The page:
St. Laurent

Czech Wine: An Unpronounceable Delight

24 March 2016

Duck and St. Laurent at U Modre KachnickyIt wasn’t until my third visit to Prague that I tried my first glass of Czech wine. That is partially because in 1998, when I first set foot in this jewel of a Central European city, the country’s wineries had yet to shake off the depredations of communism. And it’s partially because large glasses of local beer could be had for about a quarter.

By the time of my latest visit in 2007, the city had been overrun by British stag parties, beers cost $5, and sizeable sections of restaurant wine lists were devoted to Czech bottlings. We had our first dinner of the trip at the atmospheric U Modré Kachničky (The Blue Duck), in the relatively quiet Malá Strana neighborhood on the castle side of the river. I ordered duck in plum brandy sauce with potato pancakes, and after consulting with the waiter, a glass of Svatovavřinecké to pair with it. I memorialized the meal with the blurry photo to the right.

I still can’t pronounce Svatovavřinecké (St. Laurent), but I remember that dinner — the worn frescoes of wisteria glimmering in the candlelight, the savory duck with crispy skin, the surprisingly rich St. Laurent. Moments like that stay with me.

It will doubtless surprise some readers that the Czech Republic makes wine, let alone wine of quality. Most of its best vineyards are in Moravia, immediately north of Austria’s Weinviertel. As The Oxford Companion to Wine explains, “Because of their position north of the Danube, most of the slopes face south and are protected by higher land in the north.” And just as important, “Winemaking techniques have fully recovered from the communist era,” the Companion goes on to say.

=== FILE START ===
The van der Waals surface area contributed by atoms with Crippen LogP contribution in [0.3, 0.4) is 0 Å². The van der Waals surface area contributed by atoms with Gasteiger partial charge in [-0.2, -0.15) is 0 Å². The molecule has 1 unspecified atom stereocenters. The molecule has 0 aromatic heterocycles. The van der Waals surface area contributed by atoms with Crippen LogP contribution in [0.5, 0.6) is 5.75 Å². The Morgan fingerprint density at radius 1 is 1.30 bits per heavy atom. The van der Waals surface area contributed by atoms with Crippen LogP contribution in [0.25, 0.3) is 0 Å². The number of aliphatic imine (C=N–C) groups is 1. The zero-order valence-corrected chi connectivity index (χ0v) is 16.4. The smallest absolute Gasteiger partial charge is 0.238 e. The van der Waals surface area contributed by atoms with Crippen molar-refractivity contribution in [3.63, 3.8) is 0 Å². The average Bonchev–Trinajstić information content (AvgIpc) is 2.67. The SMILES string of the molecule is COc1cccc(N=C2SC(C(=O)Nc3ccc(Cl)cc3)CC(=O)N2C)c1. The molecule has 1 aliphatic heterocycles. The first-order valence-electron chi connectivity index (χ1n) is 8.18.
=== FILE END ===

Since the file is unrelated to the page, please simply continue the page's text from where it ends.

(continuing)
That’s all well and good, but quality aside, it remains quite difficult to find Czech wine outside the country, as The World Atlas of Wine notes: “Little [Czech wine] is exported yet, but the potential is there.” Very, very little Czech wine crosses the Atlantic. I never spotted one until about a year ago.

Vino z Czech St. Laurent by Vino MarcincakI was browsing the egregiously disorganized wine section of Gene’s Sausage Shop & Delicatessen, which never fails to irritate me. But sometimes I unearth a gem before my patience wears out. As my eye drifted along the jumble of wines on the shelves, a label with an Alphonse Mucha print caught my attention. “Vino z Czech” were the words beneath, and for the first time since 2007, I found myself purchasing a Czech wine.

I assumed Vino z Czech, which translates as “Wine from the Czech Republic,” was the rather uncreative name of the winemaker. It actually encompasses an entire collection of wines made by different Moravian vintners and assembled by Czech Wine Imports for sale in the United States. “Most of these wines are from small wineries,” according to the Vino z Czech website. “Annual production of our varieties range from 180 cases to just under 2200 cases.”